Friendly-fur from an animal lover

By now it’s clear that we at WAG adore all creatures great and small.

But we have a particularly soft spot in our hearts for the alpaca —which is near and dear to our publisher and creative director, Dee DelBello.

Dee has been raising alpaca at her Rock Laurel Farm in Waccabuc since 2005. Next month she launches a new alpaca venture named Herde de Ferme, a manufacturing company that will feature accessories for home and personal use — all woven by artisans in Peru using sheared fleece.

“We also use fur pelts from alpaca that have died in the Andes,” she says. For this reason, the Herde de Ferme products are friendly fur. No animal is ever harmed in making this product. 

Adds Dee: “We’ll be featuring everything from incredible whisper-thin, hand-woven scarves to luxurious natural-colored fur throws.”

Alpaca and fashion are a natural twosome. Alpaca is as soft as cashmere, warmer and more durable than wool and comes in an unprecedented variety of natural colors — roughly 24. No wonder it’s so highly prized.

Chalk that up, too, to its rarity. The currency and source of wardrobe for the royal Incas, alpaca have been raised in high elevations in the Andes since the days of the conquistadors, limiting room for the herd’s growth. Export of live alpaca, once illegal, is still restricted. Alpaca from Chile and Bolivia have been in the United States only since 1984 and from Peru since 1993. Dee has 25 Peruvian alpaca, all of the Huacaya (wa KA ya), variety, which has a fluffy fleece. The other kind, Suri, is noted for silken dreadlocks. 

Descended from vicuña and possessed of a gentle temperament, alpaca are the perfect houseguests as farm animals go. At 3 feet tall at the shoulder and weighing in at 100 to 200 pounds, they’re more compact than the animal they’re often confused with — the llama. (Llamas, unlike alpaca, are used as beasts of burden and are not prized for their coats.)

Alpaca are also environmentally friendly, grazing on grasses without pulling up plant roots or tearing up the ground. They dine on free-choice hay and grain, require little water and use only one spot in their pasture for a privy.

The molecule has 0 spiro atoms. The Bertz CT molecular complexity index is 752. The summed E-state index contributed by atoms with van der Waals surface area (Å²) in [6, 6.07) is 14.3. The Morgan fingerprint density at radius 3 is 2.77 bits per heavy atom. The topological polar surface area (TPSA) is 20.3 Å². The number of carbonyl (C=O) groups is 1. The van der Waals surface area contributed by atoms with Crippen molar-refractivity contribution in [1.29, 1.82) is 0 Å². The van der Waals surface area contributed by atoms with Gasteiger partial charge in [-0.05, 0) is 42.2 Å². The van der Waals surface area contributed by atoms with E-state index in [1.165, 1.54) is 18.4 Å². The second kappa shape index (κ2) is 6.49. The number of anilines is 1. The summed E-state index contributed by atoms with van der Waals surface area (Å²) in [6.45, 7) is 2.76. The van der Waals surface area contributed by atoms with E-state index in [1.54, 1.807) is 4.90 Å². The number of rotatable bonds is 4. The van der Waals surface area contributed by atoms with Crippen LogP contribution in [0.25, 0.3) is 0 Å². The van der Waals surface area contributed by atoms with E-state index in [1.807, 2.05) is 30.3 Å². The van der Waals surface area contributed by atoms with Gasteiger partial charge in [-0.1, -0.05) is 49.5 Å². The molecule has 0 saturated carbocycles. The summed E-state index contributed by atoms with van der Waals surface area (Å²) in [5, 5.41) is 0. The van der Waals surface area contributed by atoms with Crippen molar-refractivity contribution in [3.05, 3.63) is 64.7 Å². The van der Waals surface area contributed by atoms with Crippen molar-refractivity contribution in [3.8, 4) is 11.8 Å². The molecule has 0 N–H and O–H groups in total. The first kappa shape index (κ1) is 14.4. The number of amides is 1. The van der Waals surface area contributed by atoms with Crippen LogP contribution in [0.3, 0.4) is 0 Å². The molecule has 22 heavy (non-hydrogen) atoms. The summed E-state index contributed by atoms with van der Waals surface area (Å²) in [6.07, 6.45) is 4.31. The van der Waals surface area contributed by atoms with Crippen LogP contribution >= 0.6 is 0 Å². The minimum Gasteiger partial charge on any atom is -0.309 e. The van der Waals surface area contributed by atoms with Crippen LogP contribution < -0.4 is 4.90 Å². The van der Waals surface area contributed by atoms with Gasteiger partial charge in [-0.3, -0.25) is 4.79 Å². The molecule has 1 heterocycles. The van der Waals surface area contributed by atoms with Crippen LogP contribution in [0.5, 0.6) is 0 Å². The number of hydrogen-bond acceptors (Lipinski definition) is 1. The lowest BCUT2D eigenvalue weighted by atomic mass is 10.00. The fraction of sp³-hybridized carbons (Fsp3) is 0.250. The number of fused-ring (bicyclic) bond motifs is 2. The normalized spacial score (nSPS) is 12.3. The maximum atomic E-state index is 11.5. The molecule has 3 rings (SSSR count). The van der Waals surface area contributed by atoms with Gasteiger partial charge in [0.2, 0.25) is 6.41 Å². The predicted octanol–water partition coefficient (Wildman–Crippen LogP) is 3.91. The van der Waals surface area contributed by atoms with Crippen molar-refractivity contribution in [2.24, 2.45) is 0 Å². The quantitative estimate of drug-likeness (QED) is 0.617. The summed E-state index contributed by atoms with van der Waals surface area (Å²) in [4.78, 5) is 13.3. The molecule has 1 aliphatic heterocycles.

Their only ungentlemanly and unladylike habit is one of spitting and that only comes into play, Dee says, when a pregnant alpaca wants to tell an amorous male to “get lost.”

With a lifespan of up to 20 years, these sexy camelids are active reproductively for two-thirds of their lives. A female can breed at 15 to 18 months; a male, at 3 years. One whiff of a male and a female is good to go. The resulting single baby, or cria, takes almost a year to produce.

In October 2015 WAG, we told you about a cria on Dee’s farm, AllyBee, who was born with displaced kneecaps that made it impossible for her to stand and nurse, much less walk. (Without her mother’s milk, containing valuable antibodies, AllyBee was particularly susceptible to a possibly fatal infection.)

Thanks to the surgery and therapy provided by the Cummings School of Veterinary Medicine at Tufts University in North Grafton, Massachusetts, AllyBee made a successful recovery — captured in a charming YouTube video that shows Ally going through her paces, in a cart, with ropes attached to her hind legs, turning her proud head from side to side like the fighter she is. 

“They were wonderful,” Dee says of Dr. Daniela Bedenice and her team. “They really saved that little one.”

Today, AllyBee is not so little. She has filled out to take her place with the other alpaca in the Herde de Ferme.

For more, visit beginning in May.

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